CHINA WATCHU.S. Critical Infrastructure May Not Be Resilient Enough to Fend Off, Survive Chinese Cyberattacks: CISA Director

By Jeff Seldin

Published 13 June 2023

Americans “need to be prepared” for Chinese cyberattacks, U.S. cyber official said, because the United States may not be resilient enough to fend off and survive Chinese attacks on its critical infrastructure should the present great power competition between Washington and Beijing evolve into an actual conflict.

The United States may not be resilient enough to fend off and survive Chinese attacks on its critical infrastructure should the present great power competition between Washington and Beijing evolve into an actual conflict, according to a top U.S. cyber official.

U.S. officials have ramped up efforts to bolster cybersecurity for the country’s electric grid and water systems — much of them run by private companies — since Russia’s invasion of Ukraine last year, but the head of the Cybersecurity and Infrastructure Security Agency (CISA) warned Monday that more precautions need to be taken in case China decides to strike.

In the event of a conflict, China will almost certainly use aggressive cyber operations to go after our critical infrastructure, to include pipelines and rail lines to delay military deployment and to induce societal panic,” CISA Director Jen Easterly told an audience at the Aspen Institute in Washington.

Given the formidable nature of the threat from Chinese state actors, given the size of their capability, given how much resources and effort they’re putting into it, it’s going to be very, very difficult for us to prevent disruptions from happening,” she said.

And what worries her just as much as the cyberattacks themselves is the ability of Americans to repair any damage while also being able to demonstrate the strength to carry on.

We as an American people need to understand not just cyber resilience, but the imperative of operational resilience and the importance of societal resilience,” Easterly said. “I worry, frankly, that we’ve lost a bit of societal resilience.”

This is not the first time that key U.S. officials have warned about China’s ability to inflict considerable damage using cyberattacks.

Most of the warnings have centered on scenarios in which China tries to take Taiwan by force.

“If the Chinese have a plan to invade Taiwan in 2027, I would expect they have a cyber plan to go along with that,” a senior defense official told reporters this past April.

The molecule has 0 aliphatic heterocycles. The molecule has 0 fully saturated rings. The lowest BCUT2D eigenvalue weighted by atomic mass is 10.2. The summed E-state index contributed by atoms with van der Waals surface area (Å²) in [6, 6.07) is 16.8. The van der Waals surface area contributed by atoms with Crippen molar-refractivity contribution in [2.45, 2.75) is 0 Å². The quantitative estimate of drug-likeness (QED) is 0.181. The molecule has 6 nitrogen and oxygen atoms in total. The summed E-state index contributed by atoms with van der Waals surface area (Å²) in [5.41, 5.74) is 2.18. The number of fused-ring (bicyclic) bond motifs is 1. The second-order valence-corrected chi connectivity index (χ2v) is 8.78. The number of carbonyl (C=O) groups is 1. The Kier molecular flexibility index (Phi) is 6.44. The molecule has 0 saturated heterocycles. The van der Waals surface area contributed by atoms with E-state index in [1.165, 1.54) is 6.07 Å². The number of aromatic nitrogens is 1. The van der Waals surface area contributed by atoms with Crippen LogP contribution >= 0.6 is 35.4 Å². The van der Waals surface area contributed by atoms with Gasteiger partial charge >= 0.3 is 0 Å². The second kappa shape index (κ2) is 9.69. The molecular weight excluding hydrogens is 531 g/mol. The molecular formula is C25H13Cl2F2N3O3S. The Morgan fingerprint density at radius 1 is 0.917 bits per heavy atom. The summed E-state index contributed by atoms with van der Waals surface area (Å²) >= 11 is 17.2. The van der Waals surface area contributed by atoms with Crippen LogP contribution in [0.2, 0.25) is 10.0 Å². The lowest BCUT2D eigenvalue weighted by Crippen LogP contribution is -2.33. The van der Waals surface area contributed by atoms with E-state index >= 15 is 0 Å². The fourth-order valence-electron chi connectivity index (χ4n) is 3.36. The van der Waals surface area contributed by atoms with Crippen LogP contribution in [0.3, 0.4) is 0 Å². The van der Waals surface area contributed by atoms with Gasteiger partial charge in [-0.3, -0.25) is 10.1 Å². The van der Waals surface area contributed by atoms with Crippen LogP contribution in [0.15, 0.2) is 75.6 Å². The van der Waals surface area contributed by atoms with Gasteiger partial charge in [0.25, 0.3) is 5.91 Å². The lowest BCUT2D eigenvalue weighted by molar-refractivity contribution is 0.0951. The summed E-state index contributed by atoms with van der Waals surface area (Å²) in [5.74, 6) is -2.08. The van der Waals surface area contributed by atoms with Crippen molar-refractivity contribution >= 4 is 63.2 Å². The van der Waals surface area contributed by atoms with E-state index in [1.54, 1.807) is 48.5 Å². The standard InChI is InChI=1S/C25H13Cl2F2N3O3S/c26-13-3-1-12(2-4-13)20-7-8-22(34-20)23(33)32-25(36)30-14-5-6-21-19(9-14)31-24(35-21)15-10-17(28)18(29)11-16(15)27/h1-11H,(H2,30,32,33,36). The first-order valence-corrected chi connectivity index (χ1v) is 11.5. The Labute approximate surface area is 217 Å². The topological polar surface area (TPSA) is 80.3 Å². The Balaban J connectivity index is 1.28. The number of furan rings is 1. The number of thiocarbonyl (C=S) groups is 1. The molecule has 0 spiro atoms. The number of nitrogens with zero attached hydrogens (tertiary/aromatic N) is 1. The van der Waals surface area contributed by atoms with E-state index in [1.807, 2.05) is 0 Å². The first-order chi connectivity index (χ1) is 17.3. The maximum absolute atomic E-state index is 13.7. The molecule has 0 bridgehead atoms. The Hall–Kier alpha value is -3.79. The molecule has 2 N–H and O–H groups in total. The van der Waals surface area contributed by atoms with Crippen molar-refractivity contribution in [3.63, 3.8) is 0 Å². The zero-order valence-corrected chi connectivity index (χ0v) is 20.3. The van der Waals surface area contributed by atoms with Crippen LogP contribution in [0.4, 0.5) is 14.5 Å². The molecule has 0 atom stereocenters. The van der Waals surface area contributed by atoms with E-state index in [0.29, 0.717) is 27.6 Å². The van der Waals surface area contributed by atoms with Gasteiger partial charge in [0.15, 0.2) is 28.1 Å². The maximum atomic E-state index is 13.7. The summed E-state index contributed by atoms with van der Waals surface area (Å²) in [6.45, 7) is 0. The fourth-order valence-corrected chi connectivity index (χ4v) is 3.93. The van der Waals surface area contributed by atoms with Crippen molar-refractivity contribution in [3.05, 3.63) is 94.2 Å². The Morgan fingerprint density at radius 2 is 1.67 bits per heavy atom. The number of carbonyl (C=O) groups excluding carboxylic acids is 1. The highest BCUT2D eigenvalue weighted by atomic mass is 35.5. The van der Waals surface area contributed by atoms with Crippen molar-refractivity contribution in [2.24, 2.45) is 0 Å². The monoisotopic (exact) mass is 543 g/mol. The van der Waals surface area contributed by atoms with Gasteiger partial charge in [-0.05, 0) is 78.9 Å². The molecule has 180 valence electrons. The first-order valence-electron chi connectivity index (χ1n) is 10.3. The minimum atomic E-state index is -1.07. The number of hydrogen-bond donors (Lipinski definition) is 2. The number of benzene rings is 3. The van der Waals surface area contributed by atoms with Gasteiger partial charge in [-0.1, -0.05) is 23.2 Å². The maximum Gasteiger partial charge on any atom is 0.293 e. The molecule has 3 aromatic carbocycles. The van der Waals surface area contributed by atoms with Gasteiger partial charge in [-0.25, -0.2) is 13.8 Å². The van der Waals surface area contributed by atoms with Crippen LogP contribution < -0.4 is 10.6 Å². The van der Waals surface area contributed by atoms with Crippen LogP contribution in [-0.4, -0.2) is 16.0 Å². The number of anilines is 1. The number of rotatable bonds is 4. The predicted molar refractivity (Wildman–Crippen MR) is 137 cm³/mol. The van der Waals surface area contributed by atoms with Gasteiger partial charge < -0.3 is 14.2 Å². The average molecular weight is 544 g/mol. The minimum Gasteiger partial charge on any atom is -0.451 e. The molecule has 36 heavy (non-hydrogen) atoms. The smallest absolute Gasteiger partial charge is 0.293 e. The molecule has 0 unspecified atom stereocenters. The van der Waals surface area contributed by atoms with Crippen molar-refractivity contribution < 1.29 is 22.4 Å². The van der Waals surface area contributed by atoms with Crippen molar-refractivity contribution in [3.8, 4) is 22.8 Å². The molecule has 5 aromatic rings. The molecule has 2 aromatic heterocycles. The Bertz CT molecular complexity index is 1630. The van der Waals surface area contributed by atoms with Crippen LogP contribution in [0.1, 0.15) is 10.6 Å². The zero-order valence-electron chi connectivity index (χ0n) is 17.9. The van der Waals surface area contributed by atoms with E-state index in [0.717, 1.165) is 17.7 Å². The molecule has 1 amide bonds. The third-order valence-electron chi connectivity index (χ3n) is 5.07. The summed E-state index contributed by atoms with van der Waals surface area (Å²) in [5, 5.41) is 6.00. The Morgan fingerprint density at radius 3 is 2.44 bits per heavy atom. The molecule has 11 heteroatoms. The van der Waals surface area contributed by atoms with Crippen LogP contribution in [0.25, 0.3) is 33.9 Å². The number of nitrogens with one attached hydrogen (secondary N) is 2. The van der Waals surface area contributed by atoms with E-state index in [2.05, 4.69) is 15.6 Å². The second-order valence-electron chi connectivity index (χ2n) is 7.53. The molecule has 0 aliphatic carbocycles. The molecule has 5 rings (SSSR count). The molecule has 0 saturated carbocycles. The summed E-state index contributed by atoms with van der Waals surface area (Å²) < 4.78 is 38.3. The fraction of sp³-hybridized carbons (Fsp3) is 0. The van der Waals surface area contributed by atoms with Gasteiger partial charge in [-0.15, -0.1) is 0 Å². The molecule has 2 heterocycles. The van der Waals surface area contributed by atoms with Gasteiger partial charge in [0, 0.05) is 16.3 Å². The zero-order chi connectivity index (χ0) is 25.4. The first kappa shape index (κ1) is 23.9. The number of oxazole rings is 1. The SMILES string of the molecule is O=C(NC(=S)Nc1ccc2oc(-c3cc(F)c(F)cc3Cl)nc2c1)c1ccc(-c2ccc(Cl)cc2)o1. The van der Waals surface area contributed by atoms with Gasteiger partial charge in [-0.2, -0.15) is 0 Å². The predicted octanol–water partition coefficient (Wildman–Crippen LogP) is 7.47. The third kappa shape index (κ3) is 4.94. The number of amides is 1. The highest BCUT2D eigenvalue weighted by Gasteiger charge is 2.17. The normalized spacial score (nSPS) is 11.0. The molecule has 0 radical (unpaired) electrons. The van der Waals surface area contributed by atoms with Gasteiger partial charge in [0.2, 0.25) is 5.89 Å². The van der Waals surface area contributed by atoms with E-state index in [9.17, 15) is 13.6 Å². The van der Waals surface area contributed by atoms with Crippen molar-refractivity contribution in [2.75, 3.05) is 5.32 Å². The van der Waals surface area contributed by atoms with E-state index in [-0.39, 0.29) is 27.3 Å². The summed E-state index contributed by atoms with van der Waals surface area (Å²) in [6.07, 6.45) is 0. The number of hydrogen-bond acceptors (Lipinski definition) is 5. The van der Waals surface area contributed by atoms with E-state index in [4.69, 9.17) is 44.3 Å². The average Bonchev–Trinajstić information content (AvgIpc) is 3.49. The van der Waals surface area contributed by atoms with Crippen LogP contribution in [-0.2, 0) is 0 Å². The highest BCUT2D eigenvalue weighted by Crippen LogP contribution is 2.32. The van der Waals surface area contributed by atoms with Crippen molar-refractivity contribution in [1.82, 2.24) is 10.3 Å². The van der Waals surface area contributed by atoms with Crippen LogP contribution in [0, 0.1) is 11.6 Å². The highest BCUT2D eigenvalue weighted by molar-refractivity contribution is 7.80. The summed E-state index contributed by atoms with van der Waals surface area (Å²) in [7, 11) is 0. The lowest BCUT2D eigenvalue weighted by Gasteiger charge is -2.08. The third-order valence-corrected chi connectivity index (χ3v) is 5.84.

Other U.S. officials have warned that China could use a series of cyberattacks against Taiwan and the U.S. as part of an opening blow aimed at minimizing Washington’s ability to help fend off the incursion.

China rejected the U.S. assertions.

We have always firmly opposed and cracked down on all forms of cyber hacking in accordance with the law,” Chinese Embassy spokesperson Liu Pengyu told VOA in an emailed statement.

The allegation by the U.S. side that the Chinese government is ‘supporting hacking’ is completely distorting the truth,” Liu added, accusing the U.S. itself of engaging in “large-scale, organized and indiscriminate cyber theft and monitoring of foreign governments, enterprises, and individuals.”

Easterly has also warned that Beijing will likely seek to create “panic and chaos” in cyberspace ahead of any move on Taiwan.

And just last month, CISA, along with partner agencies in Australia, Britain, Canada and New Zealand, warned of activity by a Chinese threat actor known as Volt Typhoon, which had been targeting networks linked to U.S. critical infrastructure.

On Monday, however, Easterly said recent incidents like the Colonial Pipeline ransomware attack and the scare from China’s high altitude spy balloon have given her cause for concern beyond a scenario involving Taiwan.

We need to be prepared to be able to respond, recover, learn from disruptions and to be able to move forward in a way that we can continue to operate our critical services and our networks and our businesses even under the threat of Chinese state actors who want to hold that critical infrastructure at risk,” she said.

To improve American resilience, Easterly said CISA could soon launch a “Shields Up” awareness campaign focused on China, similar to the one it launched following Russia’s invasion of Ukraine.

The ongoing campaign encourages private companies to take additional security precautions to protect against potential cyberattacks by Russia itself or by criminal hackers working on Moscow’s behalf.

Jeff Seldin is VOA national security reporter.  This article is published courtesy of the Voice of America (VOA).